Wednesday, May 5, 2010

Me and TV last night

I don’t know how many of you watch my favorite television series, “Lost”, but I feel compelled to talk about it anyway. Not because I want to enlighten you or convince you to follow the show, but more or less because I had a strong emotional reaction to last night’s episode. Yes, a television show made me have an emotional reaction. I hope that isn’t a problem for you.

I am going to try my best to describe this without throwing out any spoilers. Can that be done? We are about to find out. As anyone with a television knows, it is the final season of “Lost”. More specifically, we are embarking on the final few episodes. It is been a six year journey about a plane that crashed on a mysterious island with ominous inhabitants and mystical events. There were just over a dozen main characters in the pilot episode. Some of them have been killed off and then replaced with newly introduced characters that may or may not have been killed off as well. The thing “Lost” did with these characters was develop them from day one. In fact, character development was the strength of “Lost” for its first few seasons. Getting attached to those characters allowed for viewers to hope they all got happy endings.

As of last night, a few of those characters were officially denied their happy ending. In case you weren’t picking up on the subtlety, I was referring to some people dying. Death wasn’t anything that wasn’t done to characters on “Lost” before. Someone basically died every season at some point. The difference was the emotional impact of those other deaths. Most of the show’s previous kill jobs were done to advance and set up the overall story arc. They were on characters we didn’t yet learn to love. Last night, however, pulled the rug out from under “Lost’s” fans.

I’m not going to lie. I nearly shed a tear last night. This final season of “Lost” created a lot of questions that I wanted answers. There were motivations I needed explained and battle lines that needed to be made clear. The discovery of the show’s true bad guy came with an emotional kick to the balls. It took the death of a few characters to hammer the point home that we now have an official big bad to root against. It all was made clear in the closing moments. That was right when I got a rush through my body as I felt pissed off right along with the castaways of Oceanic Flight 815. I spent years being more concerned about creating theories about the island’s mysteries rather than having someone to truly hate. Not the case anymore. I can now spend the next few weeks hoping someone gets their ass kicked. And to me, that’s pretty fucking awesome.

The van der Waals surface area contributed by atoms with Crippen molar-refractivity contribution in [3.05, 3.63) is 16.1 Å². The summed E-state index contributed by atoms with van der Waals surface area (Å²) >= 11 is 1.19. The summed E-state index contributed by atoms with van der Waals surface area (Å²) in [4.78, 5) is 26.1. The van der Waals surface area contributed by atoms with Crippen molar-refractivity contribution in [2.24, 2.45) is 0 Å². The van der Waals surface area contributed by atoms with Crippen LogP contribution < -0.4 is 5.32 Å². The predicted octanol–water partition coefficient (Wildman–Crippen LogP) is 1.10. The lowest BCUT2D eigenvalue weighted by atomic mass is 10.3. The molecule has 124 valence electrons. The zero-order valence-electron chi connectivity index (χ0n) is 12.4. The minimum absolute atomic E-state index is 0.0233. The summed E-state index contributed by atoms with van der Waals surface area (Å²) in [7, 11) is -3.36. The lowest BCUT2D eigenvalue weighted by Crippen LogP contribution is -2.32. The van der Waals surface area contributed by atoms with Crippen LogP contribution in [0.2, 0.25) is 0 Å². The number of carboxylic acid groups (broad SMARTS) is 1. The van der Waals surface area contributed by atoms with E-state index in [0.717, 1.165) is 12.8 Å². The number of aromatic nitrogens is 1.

Last night’s television viewing also included the latest episode of “Glee”. That show really is phenomenal. It is unlike any other comedy on television right now. I would like to say it is the best comedy right now, but that isn’t an easy thing to say. There is some tough competition in the form of “Parks and Recreation” and “Modern Family”. All three of those shows are putting out quality every week. One thing I do know for certain is that “Glee” will win at least one Emmy. The category of this award is simple: Best Actress in a Comedy Series.

Jane Lynch’s performance as the diabolical cheerleading coach Sue Sylvester is the best thing about “Glee”. Some credit should go to the writing of the character’s sharp lines and dastardly behavior. All the other credit goes to Lynch. She slam dunks her performance each and every week. Her character basically is her. It couldn’t be played by anyone else. That is how much she has owned her performance all season long. The great thing about it is that she has gotten a few moments to show the softer side of Sue Sylvester. The nuances she portrays allow for Sue Sylvester to be more than a caricature. Oh, and it should be noted that she’s pretty fucking funny as well.

The annoying thing about watching the shows last night was that they kept being interrupted by storm warnings and tornado trackers. I understand the need for safety, but it really surprises me that, in this day and age, we don’t have a better way to relay the information. I missed several minutes of “Lost” because of storms that were nowhere near my home. Then, “Glee” was delayed by almost 2 hours because Fox 11 decided to start it late. I think they should just refer people to the internet or scroll info across the bottom of the page. People who can’t read can be on their own. It would be a twisted form of Darwin at work…

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